Is a depleted anode rod the same as no anode rod?

The Tank Is a depleted anode rod the same as no anode rod?

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  • #16544
    boaterbob
    Participant

    I bought a new (to me but actually 20 yrs old) house and I have a well and an elec. h/w /heater. My water tests hard at 18.5 gr/gal with a pH of 8.2, iron at 0.08 and sulfate at 235.8 so I installed a 40k grain water softener. The softener has improved the hardness and reduced the clear-water iron in the house.

    I left the house vacant for 6 weeks (with the w/h turned OFF). When I returned I turned the w/h ON and for the first time noticed a rotten egg smell from ONLY the hot water – especially the showers.

    Reading other forums and other Web sites before I found this excellent forum plus Web site, I had thought that maybe the magnesium anode rod in the w/h may have been a contributor to the problem especially as I had a water softener. Suggestions were that a aluminum/zink anode rod might help but removing the anode rod completely would help even more (but contribute to quickened corrosion of the tank).

    As the w/h may be several years old, there is the possibility that the anode rod may have completely dissolved. If it has completely dissolved, is that now the same as having ‘ no anode rod’ and thus should provide me with the same positive results relative to the rotten egg smell as having no anode rod?

    I now also suspect that leaving the water stagnate in the tank for 6 weeks may be the reason for the smell rather than turning the power OFF and I may now need to do the hydrogen peroxide fix.

    #16545
    Randy Schuyler
    Keymaster

    First off, you should definitely check your anode. Odds are you need a new one, and if you wait too long, you’ll need a new water heater. And yes, a depleted anode is the same as no anode.

    Second, merely being absent for six weeks was probably enough to give you the odor, no matter what is going on with your anode. Two pints of drugstore hydrogen peroxide may be all you need to solve that. Dump it into the water heater and soon there will be no odor. If it comes back, then you might have an anode problem.

    Removing the anode does solve odor problems, but shortens tank life and voids warranties.

    Since you’re using a softener, a powered anode would be a good idea. The softening people mostly deny that salt softeners have any effect on anodes and water heaters, but many outside sources and our field experience say otherwise.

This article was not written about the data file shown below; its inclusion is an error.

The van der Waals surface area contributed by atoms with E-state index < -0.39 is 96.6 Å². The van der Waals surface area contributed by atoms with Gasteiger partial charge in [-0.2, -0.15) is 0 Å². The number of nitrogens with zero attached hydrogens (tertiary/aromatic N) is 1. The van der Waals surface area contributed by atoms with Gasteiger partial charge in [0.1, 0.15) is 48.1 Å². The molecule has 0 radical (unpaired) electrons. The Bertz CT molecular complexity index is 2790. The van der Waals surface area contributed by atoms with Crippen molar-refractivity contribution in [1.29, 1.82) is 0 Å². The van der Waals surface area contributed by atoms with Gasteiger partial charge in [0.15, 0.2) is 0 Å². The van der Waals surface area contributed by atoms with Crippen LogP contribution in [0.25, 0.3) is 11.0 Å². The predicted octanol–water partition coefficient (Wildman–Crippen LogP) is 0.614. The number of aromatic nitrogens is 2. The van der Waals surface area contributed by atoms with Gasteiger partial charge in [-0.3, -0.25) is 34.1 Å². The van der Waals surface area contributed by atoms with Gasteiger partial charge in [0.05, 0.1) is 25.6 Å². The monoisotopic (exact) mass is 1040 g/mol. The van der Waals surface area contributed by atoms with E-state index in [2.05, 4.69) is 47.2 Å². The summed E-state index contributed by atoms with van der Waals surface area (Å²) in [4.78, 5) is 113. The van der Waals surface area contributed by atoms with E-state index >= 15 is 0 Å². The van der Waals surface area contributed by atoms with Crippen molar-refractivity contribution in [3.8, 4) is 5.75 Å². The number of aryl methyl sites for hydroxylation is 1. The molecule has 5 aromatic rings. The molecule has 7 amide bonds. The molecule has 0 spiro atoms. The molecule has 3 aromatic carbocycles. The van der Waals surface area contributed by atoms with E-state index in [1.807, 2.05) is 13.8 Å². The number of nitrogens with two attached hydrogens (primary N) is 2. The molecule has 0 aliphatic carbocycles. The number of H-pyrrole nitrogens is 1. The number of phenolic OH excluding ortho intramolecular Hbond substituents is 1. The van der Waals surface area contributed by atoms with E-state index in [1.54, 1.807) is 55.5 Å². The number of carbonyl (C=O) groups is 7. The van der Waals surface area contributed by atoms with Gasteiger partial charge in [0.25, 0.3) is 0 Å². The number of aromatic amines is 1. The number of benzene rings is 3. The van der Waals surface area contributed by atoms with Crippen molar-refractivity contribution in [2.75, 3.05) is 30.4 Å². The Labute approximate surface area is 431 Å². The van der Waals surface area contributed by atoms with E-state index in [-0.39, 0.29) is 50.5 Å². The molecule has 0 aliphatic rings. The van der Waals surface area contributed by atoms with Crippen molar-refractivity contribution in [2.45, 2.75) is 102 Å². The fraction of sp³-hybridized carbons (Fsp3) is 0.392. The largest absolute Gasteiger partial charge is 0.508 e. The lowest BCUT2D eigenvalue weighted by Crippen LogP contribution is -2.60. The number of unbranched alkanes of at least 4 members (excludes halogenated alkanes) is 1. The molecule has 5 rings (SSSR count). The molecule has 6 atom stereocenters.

The powered anode will protect the heater, but not be consumed, so it’s a permanent replacement.

    Randy Schuyler

    #16546
    boaterbob
    Participant

    Is the hydrogen peroxide used in the water heater to remove the smell safe to drink and shower with, or does the tank need to be drained and refilled after treatment?

    I’ve read other places that keeping the tank water temperature at 125 to 130 degrees will also kill the smell causing bacteria thus preventing the rotten egg smell – is there any validity to this method?

    Robert

    #16547
    Randy Schuyler
    Keymaster

    The smell will go away pretty fast once you’ve put in the peroxide, and that will be so diluted that there is no risk whatever. Put it in when you get there. Doing it before you leave is a waste of time. It might help to turn the heater off. Hot water definitely breeds bacteria more rapidly than cold water. Keeping it at that temperature won’t help you any, although it WILL kill legionella bacteria

    By the way, I’m answering here instead of the direct e-mail you sent me. So one more thing: you might not need to do anything other than the peroxide. Six weeks is probably long enough to cause odor. If it comes back, then you might want to think about a powered anode.

    Randy Schuyler

    #16548
    Larry Weingarten
    Participant

    Hello: In moderation, peroxide is safe. (just like water ;)) Drug store peroxide is 3% and some folks use it for oral hygiene without bad effect. There is no need to flush it from the system as there is with chlorine.

    Higher temperature is only a temporary way to manage bacteria which are in the water supply. Steady use of the heater prevents a bloom of the bacteria in the tank, as the bugs get flushed out and cannot build up to the levels needed to cause odor.

    Yours, Larry

    #16549
    boaterbob
    Participant

    Excellent information – than you for your help!

    Robert

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